Quality Out Of Favor, Not Out Of Mind

12/31/2012


Shrewd collectors tend to buy the best they can afford.

Pay up for the vintage Ansel Adams print, don't compromise on the condition of a first-edition Spiderman comic, and keep pursuing that rare strand of Abe Lincoln's hair, provided it comes with the proper provenance.

The marketplace for such treasures may be fickle in stretches. But over time, a thirst for the rare and the exceptional can push up prices of high-quality pieces while the common lose value.

Collectors of equities often put a similar emphasis on high-quality stocks: companies that have cultivated a track record of long-term growth, run by executives capable of delivering consistent results. Pedigree often commands a premium. But is it warranted for stocks?

Our Quadrix Quality score considers more than 20 factors that measure, among other things: growth trends for sales, earnings, cash flow, and dividends over different time periods; returns on assets, equity, and investment; and expected long-term profit growth. In short, the Quality score rewards companies that effectively use their capital and grow. More details on the Quality score and the other Quadrix category scores are available at www.DowTheory.com/Go/Quadrix.

QUALITY SHINES FOR TECH

Focusing on stocks with high Quality scores has given investors an edge since 1994 and over the past five years. But that strategy hasn't worked in the past 12 months for any sector except technology. Below, we compare rolling 12-month total returns for S&P 1500 Index stocks with Quality scores above 80 relative to the median stock in each sector. For instance, the median technology stock with a Quality score above 80 outperformed the median stock in the sector by 4.1% over the last 12 months, while the median high-scoring materials stock underperformed by 7.7%.

Winning percentage is the percentage of periods since 1994 in which top Quality scorers topped the median return. We did not present data for the telecom-services and utilities sectors because of the lack of historical data; in some periods, no stocks in the sectors earned a Quality score above 80.

----- Average 12-Month Performance -----
Total Return,
-- Last 12 Months --
Last 60
-- Rolling Periods --
---- Since 1994 ----
S&P 1500 Sector
Median
Top
Quality
Scorer
(%)
Sector
Median
(%)
Median
Top
Quality
Scorer
(%)
Sector
Median
(%)
Median
Top
Quality
Scorer
(%)
Sector
Median
(%)

Winning
% Since
1994

Cons. Discretionary
12.7
20.7
8.5
4.5
9.5
6.6
75
Consumer Staples
12.6
17.9
7.8
8.0
10.0
11.0
40
Energy
(8.4)
(8.2)
7.2
7.6
20.5
15.5
52
Financials
19.4
21.0
(3.0)
(0.5)
11.9
11.4
49
Health Care
13.8
16.0
4.3
4.3
9.9
9.6
49
Industrials
10.4
13.2
5.5
4.3
8.2
9.0
44
Materials
4.9
12.6
8.6
5.7
9.2
7.0
65
Technology
6.3
2.2
4.6
2.8
7.3
6.2
63
S&P 1500
9.7
13.2
4.6
3.4
8.4
8.1
50

Concentrating on stocks with high Quality scores sounds like an attractive strategy. It steers investors toward success stories. And the Quality rank is skewed toward long-term trends, making it less volatile than other Quadrix scores. Investors who build a portfolio around high Quality scorers shouldn't see much turnover.

To measure the Quality score's effectiveness, we analyzed rolling 12-month returns for S&P 1500 stocks with Quality ranks above 80. The median top Quality scorer has outperformed the median stock in the index by an average of 0.4% in rolling periods since 1994 and 1.2% over the past five years. But over the last year, the median Quality leader underperformed by an average of 3.5%.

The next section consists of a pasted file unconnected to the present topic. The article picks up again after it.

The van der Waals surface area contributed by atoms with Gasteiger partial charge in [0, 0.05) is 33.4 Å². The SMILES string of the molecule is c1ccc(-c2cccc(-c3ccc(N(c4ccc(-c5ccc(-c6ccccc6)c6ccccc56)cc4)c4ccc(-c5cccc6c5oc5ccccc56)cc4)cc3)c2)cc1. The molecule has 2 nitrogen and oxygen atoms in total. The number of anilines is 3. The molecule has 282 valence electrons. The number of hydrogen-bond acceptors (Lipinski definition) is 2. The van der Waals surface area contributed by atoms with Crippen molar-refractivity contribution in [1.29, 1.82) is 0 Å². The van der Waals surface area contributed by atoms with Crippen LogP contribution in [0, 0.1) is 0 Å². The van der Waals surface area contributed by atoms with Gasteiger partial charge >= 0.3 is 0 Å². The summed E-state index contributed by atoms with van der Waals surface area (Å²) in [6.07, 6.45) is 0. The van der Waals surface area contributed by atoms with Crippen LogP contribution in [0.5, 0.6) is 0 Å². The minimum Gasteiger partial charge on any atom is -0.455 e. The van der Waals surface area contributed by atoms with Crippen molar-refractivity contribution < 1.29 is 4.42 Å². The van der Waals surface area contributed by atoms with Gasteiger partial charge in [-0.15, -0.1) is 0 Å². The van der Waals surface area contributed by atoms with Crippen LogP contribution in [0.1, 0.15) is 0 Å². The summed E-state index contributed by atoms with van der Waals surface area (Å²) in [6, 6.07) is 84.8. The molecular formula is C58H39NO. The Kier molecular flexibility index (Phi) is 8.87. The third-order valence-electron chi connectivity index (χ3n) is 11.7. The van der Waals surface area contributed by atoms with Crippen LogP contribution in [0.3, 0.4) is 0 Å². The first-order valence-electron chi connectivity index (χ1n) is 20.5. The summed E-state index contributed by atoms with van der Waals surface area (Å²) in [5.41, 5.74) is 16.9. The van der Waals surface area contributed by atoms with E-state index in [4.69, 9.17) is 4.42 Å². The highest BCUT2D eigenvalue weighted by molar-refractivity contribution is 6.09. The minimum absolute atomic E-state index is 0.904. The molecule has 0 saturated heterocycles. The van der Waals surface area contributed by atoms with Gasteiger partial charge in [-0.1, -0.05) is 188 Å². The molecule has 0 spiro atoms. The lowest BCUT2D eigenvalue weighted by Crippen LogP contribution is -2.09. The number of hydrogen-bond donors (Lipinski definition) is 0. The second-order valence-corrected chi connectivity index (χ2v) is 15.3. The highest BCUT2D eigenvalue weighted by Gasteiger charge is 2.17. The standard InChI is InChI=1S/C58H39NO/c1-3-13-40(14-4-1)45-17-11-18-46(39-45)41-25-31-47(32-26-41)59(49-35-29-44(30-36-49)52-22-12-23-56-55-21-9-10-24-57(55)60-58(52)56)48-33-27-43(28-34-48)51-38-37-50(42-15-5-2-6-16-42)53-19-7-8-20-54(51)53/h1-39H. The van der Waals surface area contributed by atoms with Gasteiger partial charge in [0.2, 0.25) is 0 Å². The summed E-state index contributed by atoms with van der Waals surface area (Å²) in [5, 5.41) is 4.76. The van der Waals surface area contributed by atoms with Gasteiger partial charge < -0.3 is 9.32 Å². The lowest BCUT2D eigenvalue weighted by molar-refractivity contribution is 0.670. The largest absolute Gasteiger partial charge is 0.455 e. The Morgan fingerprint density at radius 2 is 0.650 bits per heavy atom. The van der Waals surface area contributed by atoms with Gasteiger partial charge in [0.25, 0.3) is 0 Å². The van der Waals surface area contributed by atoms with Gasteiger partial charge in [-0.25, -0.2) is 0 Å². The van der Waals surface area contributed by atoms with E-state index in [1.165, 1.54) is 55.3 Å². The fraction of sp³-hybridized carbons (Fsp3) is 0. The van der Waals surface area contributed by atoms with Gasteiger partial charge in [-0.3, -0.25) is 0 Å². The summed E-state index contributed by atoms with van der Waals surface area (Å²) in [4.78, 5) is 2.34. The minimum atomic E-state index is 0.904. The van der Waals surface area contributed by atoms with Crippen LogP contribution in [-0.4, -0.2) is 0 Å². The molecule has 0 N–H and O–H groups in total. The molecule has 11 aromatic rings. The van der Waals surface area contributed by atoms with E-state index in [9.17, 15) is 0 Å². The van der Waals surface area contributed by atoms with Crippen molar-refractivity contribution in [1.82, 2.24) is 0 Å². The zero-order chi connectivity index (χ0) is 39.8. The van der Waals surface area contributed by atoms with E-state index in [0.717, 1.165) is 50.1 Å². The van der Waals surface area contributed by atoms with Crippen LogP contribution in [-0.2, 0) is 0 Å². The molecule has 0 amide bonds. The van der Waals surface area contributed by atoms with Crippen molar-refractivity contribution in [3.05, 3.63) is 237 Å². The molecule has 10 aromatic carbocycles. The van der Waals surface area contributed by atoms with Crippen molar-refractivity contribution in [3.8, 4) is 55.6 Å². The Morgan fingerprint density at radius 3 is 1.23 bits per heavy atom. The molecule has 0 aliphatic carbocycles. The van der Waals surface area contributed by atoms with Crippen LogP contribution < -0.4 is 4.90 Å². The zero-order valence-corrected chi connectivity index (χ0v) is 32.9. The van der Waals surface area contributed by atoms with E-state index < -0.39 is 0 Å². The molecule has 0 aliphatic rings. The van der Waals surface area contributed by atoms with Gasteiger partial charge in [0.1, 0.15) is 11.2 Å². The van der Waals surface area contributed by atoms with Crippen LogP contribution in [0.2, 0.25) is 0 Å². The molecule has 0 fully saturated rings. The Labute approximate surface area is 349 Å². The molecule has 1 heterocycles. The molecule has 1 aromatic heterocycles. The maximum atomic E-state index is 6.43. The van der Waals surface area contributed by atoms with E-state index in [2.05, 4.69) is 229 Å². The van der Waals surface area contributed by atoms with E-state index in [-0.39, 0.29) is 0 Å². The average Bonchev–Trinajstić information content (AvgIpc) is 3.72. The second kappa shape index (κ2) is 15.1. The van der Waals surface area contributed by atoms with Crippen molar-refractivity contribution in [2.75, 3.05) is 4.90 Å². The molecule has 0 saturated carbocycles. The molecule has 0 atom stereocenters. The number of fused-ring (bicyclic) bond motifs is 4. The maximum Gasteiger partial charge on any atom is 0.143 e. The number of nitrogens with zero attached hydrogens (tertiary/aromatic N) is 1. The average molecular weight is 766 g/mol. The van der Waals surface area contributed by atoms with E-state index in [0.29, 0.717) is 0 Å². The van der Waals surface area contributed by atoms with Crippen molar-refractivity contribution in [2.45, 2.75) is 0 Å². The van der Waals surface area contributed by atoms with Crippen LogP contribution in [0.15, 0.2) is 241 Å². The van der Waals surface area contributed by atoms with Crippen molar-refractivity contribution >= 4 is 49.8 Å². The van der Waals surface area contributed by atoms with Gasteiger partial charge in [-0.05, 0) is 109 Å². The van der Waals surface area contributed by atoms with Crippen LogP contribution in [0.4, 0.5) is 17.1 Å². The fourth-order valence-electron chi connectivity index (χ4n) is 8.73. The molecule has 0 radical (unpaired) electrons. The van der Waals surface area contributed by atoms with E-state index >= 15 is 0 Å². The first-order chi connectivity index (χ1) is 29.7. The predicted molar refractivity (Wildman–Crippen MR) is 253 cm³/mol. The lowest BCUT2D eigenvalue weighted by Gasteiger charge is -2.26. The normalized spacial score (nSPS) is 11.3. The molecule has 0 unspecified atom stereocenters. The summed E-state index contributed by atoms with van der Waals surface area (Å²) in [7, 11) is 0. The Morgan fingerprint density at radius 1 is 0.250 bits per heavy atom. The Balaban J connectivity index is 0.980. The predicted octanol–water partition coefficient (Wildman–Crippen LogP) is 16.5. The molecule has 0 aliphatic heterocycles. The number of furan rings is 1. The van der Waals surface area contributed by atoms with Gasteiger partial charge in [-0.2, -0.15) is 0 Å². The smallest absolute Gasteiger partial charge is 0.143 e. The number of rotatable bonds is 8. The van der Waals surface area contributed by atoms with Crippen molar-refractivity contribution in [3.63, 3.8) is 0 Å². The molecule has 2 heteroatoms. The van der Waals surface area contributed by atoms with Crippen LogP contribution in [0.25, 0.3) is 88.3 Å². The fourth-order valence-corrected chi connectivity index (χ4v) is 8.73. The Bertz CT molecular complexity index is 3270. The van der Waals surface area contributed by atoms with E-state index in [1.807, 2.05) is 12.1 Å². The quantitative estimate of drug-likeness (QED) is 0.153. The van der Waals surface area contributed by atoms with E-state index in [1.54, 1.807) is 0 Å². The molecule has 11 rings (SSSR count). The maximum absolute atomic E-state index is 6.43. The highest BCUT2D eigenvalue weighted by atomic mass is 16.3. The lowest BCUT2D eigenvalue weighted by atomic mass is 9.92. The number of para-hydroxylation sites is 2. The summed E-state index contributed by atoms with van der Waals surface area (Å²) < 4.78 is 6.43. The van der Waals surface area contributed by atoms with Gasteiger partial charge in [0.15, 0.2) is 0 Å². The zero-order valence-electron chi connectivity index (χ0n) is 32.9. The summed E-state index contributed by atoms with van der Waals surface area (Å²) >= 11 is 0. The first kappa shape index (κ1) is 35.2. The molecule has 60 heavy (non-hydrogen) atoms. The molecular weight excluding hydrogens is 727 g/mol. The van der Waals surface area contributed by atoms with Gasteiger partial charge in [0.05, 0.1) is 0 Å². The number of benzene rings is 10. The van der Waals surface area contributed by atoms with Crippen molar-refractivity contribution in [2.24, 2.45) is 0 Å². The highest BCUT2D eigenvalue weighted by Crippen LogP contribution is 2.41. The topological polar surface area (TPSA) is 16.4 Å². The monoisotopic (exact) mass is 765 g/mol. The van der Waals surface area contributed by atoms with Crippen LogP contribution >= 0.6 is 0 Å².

Growth of a company's business doesn't always translate into higher returns for investors. The price paid for those companies also plays an important role. Yet the median S&P 1500 stock that scored above 80 for both Value and Quality 12 months ago underperformed the median stock by 10.7%. Over longer periods, however, the Quality and Value strategy has paid off. In rolling periods since 1994, stocks with high scores in both Quality and Value have outperformed the median stock by an average of 3.9%.

Over the last year, Quality has underperformed the median stock in most S&P sectors. Quality has worked in the technology sector, where the median stock scoring above 80 outperformed the sector median by 4.1%.

Some of the Forecasts' favorite technology plays are shown below. Most have performed quite well over the last year. Do they still have the room to run higher? In most cases, they appear attractively valued — though as mentioned earlier, that's no guarantee of future outperformance.

SCREEN OF THE MONTH: TECH COMES OUT ON TOP
Below we present our recommended technology stocks that earn Quality scores above 80 today and also earned such scores a year ago. Only Intel ($21; INTC) has delivered a total return below 7% in the past year. All of the stocks except Visa ($151; V) seem reasonably valued, and Visa's exceptional and steady growth warrants a premium price.
12-Mo.
Total
Return
(%)
Quadrix Quality
------ Score ------
Current Quadrix
------ Score ------
Company (Price; Ticker)
Dec. 30,
2011
Current
Value
Overall
Industry
Alliance Data Sys.
($147; ADS)
39
93
95
49
76
IT Services
Apple ($520; AAPL)
30
100
100
88
91
Computers
EMC ($26; EMC)
17
87
89
68
78
Computers
Google ($710; GOOG)
12
98
97
41
75
Internet Software
Intel ($21; INTC)
(12)
92
93
89
69
Semiconductors
Microsoft ($27; MSFT)
7
94
86
84
70
Software
Oracle ($34; ORCL)
31
96
94
70
86
Software
Qualcomm
($62; QCOM)
15
90
91
50
90
Telecom Equip.
Visa ($151; V)
49
95
94
26
84
IT Services
Avg. for stocks above
21
94
93
63
80
Avg. for S&P 1500
tech stocks
12
67
62
51
53
Note: Quadrix scores are percentile ranks, with 100 the best.

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